Survival among heart failure patients has had only modest improvement since 2000 finds a new study. The results of this new study are published in the BMJ journal.
Survival after a diagnosis of heart failure in the United Kingdom has shown only modest improvement in the 21st century and lags behind other serious conditions, such as cancer, finds a large study published by The BMJ today.
‘In the study, it was found that survival is worse for people requiring admission to a hospital around the time of diagnosis.’
The findings also show that survival is worse for people requiring admission to the hospital around the time of diagnosis, and for those in the most deprived groups.
The researchers point out that, unlike cancer, heart failure has not been a priority for government policy or funding - and say their results "should alert policymakers to the need for further investment in heart failure services."
Heart failure is an increasingly common condition that affects over 920,000 people in the UK, and globally is estimated to cost US$108bn (£82.4bn; Ä94.5bn) each year.
Reliable survival estimates are important for any long term condition, yet studies exploring survival trends for heart failure over time are inconsistent.
So a research team led by Dr. Clare Taylor and Professor Richard Hobbs at the Nuffield Department of Primary Care Health Sciences in Oxford, set out to report short and long term survival rates of people with heart failure, and to examine trends over time by year of diagnosis, hospital admission around the time of diagnosis, and socioeconomic group.
Using UK primary care data from 2000 to 2017 linked to hospital and mortality records, they compared survival rates for 55,959 patients aged 45 and over with a new diagnosis of heart failure with 278,679 matched controls.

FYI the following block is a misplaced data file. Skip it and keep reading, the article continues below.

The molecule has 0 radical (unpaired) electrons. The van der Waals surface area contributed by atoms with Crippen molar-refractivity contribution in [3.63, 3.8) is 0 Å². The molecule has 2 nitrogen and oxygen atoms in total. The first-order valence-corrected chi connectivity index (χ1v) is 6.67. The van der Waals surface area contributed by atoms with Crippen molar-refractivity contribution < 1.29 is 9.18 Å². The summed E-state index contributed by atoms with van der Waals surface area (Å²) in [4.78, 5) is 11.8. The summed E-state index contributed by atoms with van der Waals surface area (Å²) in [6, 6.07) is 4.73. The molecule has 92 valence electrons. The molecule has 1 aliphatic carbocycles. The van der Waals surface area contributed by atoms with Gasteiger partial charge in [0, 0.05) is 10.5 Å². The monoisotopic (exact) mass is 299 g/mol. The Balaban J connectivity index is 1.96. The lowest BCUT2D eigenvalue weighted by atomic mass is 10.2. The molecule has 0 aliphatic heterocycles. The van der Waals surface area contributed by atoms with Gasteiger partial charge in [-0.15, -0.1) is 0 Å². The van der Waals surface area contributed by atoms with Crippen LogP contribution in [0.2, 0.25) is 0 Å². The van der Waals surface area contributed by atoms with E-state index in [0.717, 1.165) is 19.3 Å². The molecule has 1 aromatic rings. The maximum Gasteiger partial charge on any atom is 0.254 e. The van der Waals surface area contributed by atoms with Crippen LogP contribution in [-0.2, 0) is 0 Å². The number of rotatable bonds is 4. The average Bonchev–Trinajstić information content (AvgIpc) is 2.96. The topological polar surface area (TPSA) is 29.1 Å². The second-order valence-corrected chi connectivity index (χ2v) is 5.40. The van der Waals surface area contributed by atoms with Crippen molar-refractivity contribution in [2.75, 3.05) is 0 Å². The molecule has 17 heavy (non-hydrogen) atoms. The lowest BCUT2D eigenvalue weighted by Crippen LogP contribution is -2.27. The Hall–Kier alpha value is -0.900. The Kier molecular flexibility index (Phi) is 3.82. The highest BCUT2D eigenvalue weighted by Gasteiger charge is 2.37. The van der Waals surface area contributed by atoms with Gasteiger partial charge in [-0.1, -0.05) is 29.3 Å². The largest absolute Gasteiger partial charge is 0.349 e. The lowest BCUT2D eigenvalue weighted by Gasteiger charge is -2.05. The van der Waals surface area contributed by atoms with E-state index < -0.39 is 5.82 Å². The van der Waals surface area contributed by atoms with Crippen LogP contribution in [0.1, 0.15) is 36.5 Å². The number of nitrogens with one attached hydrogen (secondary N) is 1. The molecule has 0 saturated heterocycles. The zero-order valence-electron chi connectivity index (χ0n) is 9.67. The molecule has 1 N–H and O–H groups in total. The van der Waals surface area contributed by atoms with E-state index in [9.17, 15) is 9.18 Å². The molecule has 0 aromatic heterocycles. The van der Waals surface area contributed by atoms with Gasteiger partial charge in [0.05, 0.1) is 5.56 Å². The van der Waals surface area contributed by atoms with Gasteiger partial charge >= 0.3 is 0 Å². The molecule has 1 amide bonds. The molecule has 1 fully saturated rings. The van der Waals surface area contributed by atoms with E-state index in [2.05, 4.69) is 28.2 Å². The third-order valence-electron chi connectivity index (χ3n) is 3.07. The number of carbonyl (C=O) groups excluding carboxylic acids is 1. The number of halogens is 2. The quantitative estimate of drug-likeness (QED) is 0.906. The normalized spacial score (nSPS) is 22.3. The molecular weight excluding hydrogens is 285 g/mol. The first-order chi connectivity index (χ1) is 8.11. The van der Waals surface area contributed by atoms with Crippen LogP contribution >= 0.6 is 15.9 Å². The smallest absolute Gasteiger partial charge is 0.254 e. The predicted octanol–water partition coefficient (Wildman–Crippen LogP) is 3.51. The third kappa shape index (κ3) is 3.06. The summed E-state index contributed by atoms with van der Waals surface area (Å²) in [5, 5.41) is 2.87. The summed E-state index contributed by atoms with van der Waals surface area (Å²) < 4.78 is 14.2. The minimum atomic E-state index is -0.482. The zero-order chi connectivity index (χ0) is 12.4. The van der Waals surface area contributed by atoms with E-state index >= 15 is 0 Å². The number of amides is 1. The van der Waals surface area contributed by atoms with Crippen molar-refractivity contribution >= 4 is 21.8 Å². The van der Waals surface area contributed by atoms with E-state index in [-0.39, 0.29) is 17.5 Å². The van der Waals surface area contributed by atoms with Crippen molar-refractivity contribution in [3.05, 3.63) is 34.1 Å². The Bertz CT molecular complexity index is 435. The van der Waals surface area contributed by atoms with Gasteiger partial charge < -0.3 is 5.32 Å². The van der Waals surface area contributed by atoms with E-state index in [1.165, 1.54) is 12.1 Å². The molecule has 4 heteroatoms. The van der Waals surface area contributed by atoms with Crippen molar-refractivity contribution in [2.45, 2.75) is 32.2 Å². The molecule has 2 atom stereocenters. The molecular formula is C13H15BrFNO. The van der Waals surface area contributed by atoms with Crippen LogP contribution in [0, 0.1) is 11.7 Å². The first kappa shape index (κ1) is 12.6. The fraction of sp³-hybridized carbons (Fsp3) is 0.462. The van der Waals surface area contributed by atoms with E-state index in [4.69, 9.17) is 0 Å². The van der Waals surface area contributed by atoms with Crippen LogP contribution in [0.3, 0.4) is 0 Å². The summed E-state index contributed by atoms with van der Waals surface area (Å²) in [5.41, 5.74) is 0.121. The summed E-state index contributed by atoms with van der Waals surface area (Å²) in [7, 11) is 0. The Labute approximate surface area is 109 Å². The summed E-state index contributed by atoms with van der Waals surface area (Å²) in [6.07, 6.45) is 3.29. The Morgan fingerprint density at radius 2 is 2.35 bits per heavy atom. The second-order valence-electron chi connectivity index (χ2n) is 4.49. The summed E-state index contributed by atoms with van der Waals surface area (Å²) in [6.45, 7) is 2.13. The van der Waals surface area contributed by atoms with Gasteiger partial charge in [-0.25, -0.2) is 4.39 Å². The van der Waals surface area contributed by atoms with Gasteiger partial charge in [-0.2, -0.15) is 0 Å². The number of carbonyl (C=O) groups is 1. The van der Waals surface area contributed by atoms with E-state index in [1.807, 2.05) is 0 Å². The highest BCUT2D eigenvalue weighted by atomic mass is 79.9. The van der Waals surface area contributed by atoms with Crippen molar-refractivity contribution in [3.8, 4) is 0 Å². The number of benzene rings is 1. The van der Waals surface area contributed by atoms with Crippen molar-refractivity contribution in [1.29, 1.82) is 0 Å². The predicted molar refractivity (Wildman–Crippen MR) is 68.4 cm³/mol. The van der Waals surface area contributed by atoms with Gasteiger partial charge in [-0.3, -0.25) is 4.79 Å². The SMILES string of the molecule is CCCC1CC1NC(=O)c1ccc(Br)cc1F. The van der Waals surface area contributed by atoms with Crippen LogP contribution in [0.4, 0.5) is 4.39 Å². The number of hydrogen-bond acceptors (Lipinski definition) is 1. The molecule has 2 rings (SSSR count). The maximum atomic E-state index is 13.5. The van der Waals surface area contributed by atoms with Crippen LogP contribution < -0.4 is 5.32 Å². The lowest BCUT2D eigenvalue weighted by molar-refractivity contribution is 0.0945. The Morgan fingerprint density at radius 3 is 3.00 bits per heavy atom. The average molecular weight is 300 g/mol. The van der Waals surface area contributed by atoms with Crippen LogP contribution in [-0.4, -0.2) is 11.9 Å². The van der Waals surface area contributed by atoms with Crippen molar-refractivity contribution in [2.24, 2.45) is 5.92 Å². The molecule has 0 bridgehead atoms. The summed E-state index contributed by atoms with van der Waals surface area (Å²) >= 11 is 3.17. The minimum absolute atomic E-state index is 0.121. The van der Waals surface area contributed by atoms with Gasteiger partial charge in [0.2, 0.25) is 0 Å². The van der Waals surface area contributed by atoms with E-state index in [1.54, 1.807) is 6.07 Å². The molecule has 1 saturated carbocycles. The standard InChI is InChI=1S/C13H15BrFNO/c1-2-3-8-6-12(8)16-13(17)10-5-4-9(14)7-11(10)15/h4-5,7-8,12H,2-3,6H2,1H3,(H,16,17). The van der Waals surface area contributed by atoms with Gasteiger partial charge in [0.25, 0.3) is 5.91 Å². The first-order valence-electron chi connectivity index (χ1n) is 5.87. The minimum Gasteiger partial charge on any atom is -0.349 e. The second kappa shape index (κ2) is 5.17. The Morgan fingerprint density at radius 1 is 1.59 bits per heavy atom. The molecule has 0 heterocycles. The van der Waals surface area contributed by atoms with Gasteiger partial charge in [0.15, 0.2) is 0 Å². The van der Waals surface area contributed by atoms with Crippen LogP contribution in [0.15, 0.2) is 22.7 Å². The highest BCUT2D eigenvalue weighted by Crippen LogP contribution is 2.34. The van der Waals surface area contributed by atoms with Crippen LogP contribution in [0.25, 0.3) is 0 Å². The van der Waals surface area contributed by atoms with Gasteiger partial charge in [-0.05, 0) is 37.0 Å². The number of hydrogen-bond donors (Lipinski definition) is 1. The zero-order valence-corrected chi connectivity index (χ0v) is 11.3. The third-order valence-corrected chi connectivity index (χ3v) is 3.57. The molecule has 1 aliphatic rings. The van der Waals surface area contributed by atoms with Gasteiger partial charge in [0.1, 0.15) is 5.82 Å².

They defined heart failure as people with a new diagnosis of heart failure in their medical record during the study period. Hospital data revealed whether a patient was admitted to hospital within three months of diagnosis.
Overall, one, five, and 10 year survival rates increased by 6.6% (from 74.2% in 2000 to 80.8% in 2016), 7.2% (from 41.0% in 2000 to 48.2% in 2012), and 6.4% (from 19.8% in 2000 to 26.2% in 2007), respectively.
Of 30,906 deaths in the heart failure group over the study period, heart failure was listed on the death certificate in 13,093 (42.4%) of these patients, and in 2,237 (7.2%) it was the primary cause of death.
Improvement in survival was on average 2.4 years greater for patients not requiring admission to a hospital around the time of diagnosis (5.3 v 2.9 years), which the researchers say probably relates to a more advanced stage of disease.
They also found an average 2.4-year difference in survival (11.1 v 8.7 years) for people who were least deprived compared with the most deprived group.
This is an observational study, and as such, can't establish cause, and the researchers point to some limitations, such as being unable to identify the type of heart failure, and the possibility that some data may have been incomplete or misclassified.
Nevertheless, they say survival after a diagnosis of heart failure "has shown only modest improvement in the 21st century and lags behind other serious conditions, such as cancer."
The lack of substantial progress in improving heart failure survival rates "should alert policymakers to the need for further investment in heart failure services," they write.
And they say new strategies "to achieve timely diagnosis and treatment initiation in primary care for all socioeconomic groups should be a priority for future research and policy."